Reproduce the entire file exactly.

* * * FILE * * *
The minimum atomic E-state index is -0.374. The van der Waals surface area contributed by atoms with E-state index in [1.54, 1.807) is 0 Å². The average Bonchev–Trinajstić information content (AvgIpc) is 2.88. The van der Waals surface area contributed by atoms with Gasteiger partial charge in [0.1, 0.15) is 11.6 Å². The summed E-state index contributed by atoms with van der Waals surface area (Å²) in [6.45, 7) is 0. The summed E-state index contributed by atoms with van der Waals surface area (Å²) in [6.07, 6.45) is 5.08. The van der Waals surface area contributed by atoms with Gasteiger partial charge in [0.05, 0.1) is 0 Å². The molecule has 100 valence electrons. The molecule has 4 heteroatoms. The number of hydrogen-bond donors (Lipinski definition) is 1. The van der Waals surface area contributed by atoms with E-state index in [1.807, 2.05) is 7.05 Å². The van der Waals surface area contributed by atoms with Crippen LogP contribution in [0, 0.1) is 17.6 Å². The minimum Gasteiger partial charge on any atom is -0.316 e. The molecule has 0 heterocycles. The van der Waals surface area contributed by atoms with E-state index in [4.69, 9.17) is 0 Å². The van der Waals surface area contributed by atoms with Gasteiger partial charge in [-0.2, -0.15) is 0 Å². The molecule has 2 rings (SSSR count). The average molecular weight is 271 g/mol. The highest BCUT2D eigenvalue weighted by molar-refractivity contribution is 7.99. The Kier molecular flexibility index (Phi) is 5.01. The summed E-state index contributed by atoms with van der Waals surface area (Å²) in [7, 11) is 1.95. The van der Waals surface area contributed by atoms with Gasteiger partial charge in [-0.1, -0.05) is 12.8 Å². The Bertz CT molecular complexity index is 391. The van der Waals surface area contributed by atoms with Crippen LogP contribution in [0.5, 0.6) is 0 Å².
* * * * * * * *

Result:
The minimum atomic E-state index is -0.374. The van der Waals surface area contributed by atoms with E-state index in [1.54, 1.807) is 0 Å². The average Bonchev–Trinajstić information content (AvgIpc) is 2.88. The van der Waals surface area contributed by atoms with Gasteiger partial charge in [0.1, 0.15) is 11.6 Å². The summed E-state index contributed by atoms with van der Waals surface area (Å²) in [6.45, 7) is 0. The summed E-state index contributed by atoms with van der Waals surface area (Å²) in [6.07, 6.45) is 5.08. The van der Waals surface area contributed by atoms with Gasteiger partial charge in [0.05, 0.1) is 0 Å². The molecule has 100 valence electrons. The molecule has 4 heteroatoms. The number of hydrogen-bond donors (Lipinski definition) is 1. The van der Waals surface area contributed by atoms with E-state index in [1.807, 2.05) is 7.05 Å². The van der Waals surface area contributed by atoms with Crippen LogP contribution in [0, 0.1) is 17.6 Å². The minimum Gasteiger partial charge on any atom is -0.316 e. The molecule has 0 heterocycles. The van der Waals surface area contributed by atoms with E-state index in [4.69, 9.17) is 0 Å². The van der Waals surface area contributed by atoms with Gasteiger partial charge in [-0.2, -0.15) is 0 Å². The molecule has 2 rings (SSSR count). The average molecular weight is 271 g/mol. The highest BCUT2D eigenvalue weighted by molar-refractivity contribution is 7.99. The Kier molecular flexibility index (Phi) is 5.01. The summed E-state index contributed by atoms with van der Waals surface area (Å²) in [7, 11) is 1.95. The van der Waals surface area contributed by atoms with Gasteiger partial charge in [-0.1, -0.05) is 12.8 Å². The Bertz CT molecular complexity index is 391. The van der Waals surface area contributed by atoms with Crippen LogP contribution in [0.5, 0.6) is 0 Å².